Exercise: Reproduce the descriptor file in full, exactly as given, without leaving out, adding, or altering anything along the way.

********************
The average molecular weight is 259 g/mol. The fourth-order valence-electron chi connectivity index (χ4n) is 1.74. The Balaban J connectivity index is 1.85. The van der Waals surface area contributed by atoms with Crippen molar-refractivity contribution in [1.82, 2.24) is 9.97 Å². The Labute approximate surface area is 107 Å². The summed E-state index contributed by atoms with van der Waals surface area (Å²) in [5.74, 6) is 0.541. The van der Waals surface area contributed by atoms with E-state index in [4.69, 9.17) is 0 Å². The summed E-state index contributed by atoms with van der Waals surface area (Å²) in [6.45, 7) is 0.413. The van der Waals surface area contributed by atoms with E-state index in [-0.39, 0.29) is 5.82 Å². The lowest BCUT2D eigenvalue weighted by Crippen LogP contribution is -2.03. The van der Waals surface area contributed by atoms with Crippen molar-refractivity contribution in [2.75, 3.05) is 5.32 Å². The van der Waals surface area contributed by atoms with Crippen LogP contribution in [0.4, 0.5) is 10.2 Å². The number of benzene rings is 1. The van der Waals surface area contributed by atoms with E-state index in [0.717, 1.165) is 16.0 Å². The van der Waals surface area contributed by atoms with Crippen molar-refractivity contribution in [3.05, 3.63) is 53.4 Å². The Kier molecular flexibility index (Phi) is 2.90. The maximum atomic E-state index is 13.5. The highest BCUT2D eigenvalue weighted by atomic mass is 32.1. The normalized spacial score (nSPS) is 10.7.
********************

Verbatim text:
The average molecular weight is 259 g/mol. The fourth-order valence-electron chi connectivity index (χ4n) is 1.74. The Balaban J connectivity index is 1.85. The van der Waals surface area contributed by atoms with Crippen molar-refractivity contribution in [1.82, 2.24) is 9.97 Å². The Labute approximate surface area is 107 Å². The summed E-state index contributed by atoms with van der Waals surface area (Å²) in [5.74, 6) is 0.541. The van der Waals surface area contributed by atoms with E-state index in [4.69, 9.17) is 0 Å². The summed E-state index contributed by atoms with van der Waals surface area (Å²) in [6.45, 7) is 0.413. The van der Waals surface area contributed by atoms with E-state index in [-0.39, 0.29) is 5.82 Å². The lowest BCUT2D eigenvalue weighted by Crippen LogP contribution is -2.03. The van der Waals surface area contributed by atoms with Crippen molar-refractivity contribution in [2.75, 3.05) is 5.32 Å². The van der Waals surface area contributed by atoms with Crippen LogP contribution in [0.4, 0.5) is 10.2 Å². The number of benzene rings is 1. The van der Waals surface area contributed by atoms with E-state index in [0.717, 1.165) is 16.0 Å². The van der Waals surface area contributed by atoms with Crippen molar-refractivity contribution in [3.05, 3.63) is 53.4 Å². The Kier molecular flexibility index (Phi) is 2.90. The maximum atomic E-state index is 13.5. The highest BCUT2D eigenvalue weighted by atomic mass is 32.1. The normalized spacial score (nSPS) is 10.7.